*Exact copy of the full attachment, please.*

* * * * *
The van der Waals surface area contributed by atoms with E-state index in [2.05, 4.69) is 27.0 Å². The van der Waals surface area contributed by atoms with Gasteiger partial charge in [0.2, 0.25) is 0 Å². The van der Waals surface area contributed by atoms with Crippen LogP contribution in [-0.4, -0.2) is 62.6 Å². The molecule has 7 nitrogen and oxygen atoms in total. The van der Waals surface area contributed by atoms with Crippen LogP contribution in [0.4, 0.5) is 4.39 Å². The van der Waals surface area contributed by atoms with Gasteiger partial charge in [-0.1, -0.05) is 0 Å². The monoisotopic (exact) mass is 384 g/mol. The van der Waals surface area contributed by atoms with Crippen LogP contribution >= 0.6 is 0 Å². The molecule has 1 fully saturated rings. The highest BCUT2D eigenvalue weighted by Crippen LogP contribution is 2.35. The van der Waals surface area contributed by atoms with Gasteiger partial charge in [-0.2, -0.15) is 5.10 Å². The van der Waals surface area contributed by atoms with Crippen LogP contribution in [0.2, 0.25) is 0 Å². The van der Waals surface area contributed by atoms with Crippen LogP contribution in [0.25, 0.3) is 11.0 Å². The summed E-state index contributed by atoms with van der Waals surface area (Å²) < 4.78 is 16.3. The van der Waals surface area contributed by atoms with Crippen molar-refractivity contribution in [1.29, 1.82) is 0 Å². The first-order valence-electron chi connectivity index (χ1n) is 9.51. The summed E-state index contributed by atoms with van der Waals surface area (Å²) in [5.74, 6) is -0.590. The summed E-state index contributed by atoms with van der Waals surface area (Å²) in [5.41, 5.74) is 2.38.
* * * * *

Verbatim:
The van der Waals surface area contributed by atoms with E-state index in [2.05, 4.69) is 27.0 Å². The van der Waals surface area contributed by atoms with Gasteiger partial charge in [0.2, 0.25) is 0 Å². The van der Waals surface area contributed by atoms with Crippen LogP contribution in [-0.4, -0.2) is 62.6 Å². The molecule has 7 nitrogen and oxygen atoms in total. The van der Waals surface area contributed by atoms with Crippen LogP contribution in [0.4, 0.5) is 4.39 Å². The van der Waals surface area contributed by atoms with Gasteiger partial charge in [-0.1, -0.05) is 0 Å². The monoisotopic (exact) mass is 384 g/mol. The van der Waals surface area contributed by atoms with Crippen LogP contribution >= 0.6 is 0 Å². The molecule has 1 fully saturated rings. The highest BCUT2D eigenvalue weighted by Crippen LogP contribution is 2.35. The van der Waals surface area contributed by atoms with Gasteiger partial charge in [-0.2, -0.15) is 5.10 Å². The van der Waals surface area contributed by atoms with Crippen LogP contribution in [0.2, 0.25) is 0 Å². The van der Waals surface area contributed by atoms with Crippen LogP contribution in [0.25, 0.3) is 11.0 Å². The summed E-state index contributed by atoms with van der Waals surface area (Å²) < 4.78 is 16.3. The van der Waals surface area contributed by atoms with Crippen molar-refractivity contribution in [1.29, 1.82) is 0 Å². The first-order valence-electron chi connectivity index (χ1n) is 9.51. The summed E-state index contributed by atoms with van der Waals surface area (Å²) in [5.74, 6) is -0.590. The summed E-state index contributed by atoms with van der Waals surface area (Å²) in [5.41, 5.74) is 2.38.